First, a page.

Are State Jobs Where it’s At?

It has been reported that 70% of the graduate in my masters program end up working for the federal government. I have seen this statistic become a reality, as many of my classmates have already secured employment with the State Department, GAO, and OMB. However, a professor of mine (commenting on the budgetary restrictions facing the Fed and the veteran’s preference mandate) encouraged us to pursue employment in state and local government. Is a state job the way to go for newly minted minds of the public sector?

Leave a Comment


Leave a Reply

Dave Uejio

With all due respect to your professor, I just don’t think the facts support that advice at all, and here’s why:

  1. State and local government have shed a ton of jobs in the recession (over 400,000). In fact if state and local payrolls had stayed flat throughout the recession, unemployment would be considerably lower. Ezra Klein makes this point here.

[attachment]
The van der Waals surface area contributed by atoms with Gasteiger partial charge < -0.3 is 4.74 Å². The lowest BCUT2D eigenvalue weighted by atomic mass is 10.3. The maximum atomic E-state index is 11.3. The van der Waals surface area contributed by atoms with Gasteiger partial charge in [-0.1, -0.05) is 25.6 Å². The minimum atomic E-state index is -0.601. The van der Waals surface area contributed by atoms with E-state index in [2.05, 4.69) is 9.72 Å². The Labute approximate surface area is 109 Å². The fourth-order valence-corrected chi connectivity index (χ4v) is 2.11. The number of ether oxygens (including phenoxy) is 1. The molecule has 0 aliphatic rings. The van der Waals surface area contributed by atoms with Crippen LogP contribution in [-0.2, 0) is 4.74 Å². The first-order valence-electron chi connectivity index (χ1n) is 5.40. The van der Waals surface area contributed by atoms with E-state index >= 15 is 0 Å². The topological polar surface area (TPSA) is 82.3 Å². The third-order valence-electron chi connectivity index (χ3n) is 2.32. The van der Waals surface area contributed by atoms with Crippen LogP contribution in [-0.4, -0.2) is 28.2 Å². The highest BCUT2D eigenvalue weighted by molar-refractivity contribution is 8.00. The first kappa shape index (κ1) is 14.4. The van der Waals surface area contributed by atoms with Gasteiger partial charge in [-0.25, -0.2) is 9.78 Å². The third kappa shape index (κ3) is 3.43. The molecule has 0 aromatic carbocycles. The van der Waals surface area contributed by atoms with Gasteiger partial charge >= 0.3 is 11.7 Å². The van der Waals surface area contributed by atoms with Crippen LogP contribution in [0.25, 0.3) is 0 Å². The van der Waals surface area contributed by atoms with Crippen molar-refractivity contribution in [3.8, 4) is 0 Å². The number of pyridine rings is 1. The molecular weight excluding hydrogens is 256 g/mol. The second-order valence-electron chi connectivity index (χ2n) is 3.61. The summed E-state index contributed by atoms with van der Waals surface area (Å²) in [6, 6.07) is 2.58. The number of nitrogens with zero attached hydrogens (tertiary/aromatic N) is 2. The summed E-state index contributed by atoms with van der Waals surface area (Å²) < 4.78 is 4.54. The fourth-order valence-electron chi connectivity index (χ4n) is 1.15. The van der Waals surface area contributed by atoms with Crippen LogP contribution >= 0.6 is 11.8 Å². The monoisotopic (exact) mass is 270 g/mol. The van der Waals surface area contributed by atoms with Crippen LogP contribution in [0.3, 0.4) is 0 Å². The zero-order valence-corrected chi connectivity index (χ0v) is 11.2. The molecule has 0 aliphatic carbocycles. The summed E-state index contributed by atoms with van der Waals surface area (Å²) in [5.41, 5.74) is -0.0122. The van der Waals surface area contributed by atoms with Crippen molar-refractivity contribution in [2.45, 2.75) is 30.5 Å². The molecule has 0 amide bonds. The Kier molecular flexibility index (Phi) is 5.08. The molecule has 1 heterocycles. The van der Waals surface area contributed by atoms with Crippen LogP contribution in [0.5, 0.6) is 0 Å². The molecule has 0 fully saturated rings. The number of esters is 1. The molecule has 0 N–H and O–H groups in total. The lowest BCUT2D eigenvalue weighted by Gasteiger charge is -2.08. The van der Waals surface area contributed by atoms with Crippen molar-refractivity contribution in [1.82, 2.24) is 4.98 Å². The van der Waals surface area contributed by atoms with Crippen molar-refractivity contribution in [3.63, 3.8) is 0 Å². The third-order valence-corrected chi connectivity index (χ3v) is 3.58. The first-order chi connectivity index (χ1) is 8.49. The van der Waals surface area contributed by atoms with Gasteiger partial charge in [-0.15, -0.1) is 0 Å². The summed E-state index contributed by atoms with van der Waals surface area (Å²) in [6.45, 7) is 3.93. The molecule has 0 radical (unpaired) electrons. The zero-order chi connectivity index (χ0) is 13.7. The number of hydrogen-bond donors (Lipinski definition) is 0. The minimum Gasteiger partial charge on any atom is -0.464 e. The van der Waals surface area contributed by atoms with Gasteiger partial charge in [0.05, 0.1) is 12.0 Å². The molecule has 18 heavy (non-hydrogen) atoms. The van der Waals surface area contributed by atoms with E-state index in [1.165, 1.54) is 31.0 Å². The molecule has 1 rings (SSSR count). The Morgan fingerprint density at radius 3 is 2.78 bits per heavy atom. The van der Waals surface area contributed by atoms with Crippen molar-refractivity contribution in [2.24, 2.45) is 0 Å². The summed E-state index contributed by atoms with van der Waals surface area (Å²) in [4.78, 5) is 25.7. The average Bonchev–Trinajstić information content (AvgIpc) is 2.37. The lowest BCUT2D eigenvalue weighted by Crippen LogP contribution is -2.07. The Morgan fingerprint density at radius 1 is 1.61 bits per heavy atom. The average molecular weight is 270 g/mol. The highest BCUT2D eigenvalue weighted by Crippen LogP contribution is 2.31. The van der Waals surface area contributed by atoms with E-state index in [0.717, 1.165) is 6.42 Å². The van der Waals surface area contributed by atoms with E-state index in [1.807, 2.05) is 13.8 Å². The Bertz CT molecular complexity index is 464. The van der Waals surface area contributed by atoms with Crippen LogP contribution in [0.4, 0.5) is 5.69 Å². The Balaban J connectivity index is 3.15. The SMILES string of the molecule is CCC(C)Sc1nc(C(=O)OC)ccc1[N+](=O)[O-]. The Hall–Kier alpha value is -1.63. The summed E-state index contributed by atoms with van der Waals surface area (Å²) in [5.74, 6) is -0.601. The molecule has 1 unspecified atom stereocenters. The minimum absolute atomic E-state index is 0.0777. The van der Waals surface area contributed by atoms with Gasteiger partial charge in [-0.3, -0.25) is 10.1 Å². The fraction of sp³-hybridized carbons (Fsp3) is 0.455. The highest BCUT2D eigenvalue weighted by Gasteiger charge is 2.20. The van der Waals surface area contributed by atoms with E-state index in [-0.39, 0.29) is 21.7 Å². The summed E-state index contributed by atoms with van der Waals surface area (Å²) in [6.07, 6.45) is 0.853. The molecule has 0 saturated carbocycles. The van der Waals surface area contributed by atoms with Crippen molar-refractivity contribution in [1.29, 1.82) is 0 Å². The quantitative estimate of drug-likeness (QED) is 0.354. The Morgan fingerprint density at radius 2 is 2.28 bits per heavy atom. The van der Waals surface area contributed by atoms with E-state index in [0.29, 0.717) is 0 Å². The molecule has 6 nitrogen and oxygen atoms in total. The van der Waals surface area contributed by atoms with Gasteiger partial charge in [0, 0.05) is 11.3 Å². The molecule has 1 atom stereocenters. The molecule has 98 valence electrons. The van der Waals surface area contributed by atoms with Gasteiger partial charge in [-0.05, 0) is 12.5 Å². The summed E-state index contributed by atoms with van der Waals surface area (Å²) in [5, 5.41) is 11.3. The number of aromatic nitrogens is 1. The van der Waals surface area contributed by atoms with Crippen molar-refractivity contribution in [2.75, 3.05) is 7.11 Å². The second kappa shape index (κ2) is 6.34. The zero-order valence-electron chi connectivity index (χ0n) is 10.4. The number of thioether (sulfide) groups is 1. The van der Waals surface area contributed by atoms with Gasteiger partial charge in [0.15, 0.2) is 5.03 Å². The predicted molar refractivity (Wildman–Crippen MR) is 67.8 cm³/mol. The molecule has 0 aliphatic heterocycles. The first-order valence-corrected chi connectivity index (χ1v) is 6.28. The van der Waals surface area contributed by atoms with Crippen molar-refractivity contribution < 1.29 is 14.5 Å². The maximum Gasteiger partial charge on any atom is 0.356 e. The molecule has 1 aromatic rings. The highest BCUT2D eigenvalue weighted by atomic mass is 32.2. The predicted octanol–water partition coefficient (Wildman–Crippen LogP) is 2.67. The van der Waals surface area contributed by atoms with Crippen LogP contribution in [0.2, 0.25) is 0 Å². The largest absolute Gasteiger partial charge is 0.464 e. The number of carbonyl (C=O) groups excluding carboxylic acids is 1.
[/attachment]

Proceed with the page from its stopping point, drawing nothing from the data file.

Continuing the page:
2. This has subsequently resulted in state and local government underperforming nearly every other sector in the economy, as demonstrated by Matt Yglesias here.
  3. Despite what Rick Perry might insist, most states draw considerable funds from the Federal government; as the Fed goes, so go the states. Here’s a nice chart showing the reliance of various states on Federal dollars.

Now obviously those are just national level trends – some states (including Texas!) are still growing in terms of the economy, population, and yes, government jobs. If you live in an area like that, or are willing to relocate to one, far be it from me to talk down another tool in the kit. Maybe you live somewhere where municipalities will try and buy out more expensive seasoned employees and you can get 2 of those jobs for a fraction of their salary. Otherwise, I’d keep networking and get yourself ready for Pathways.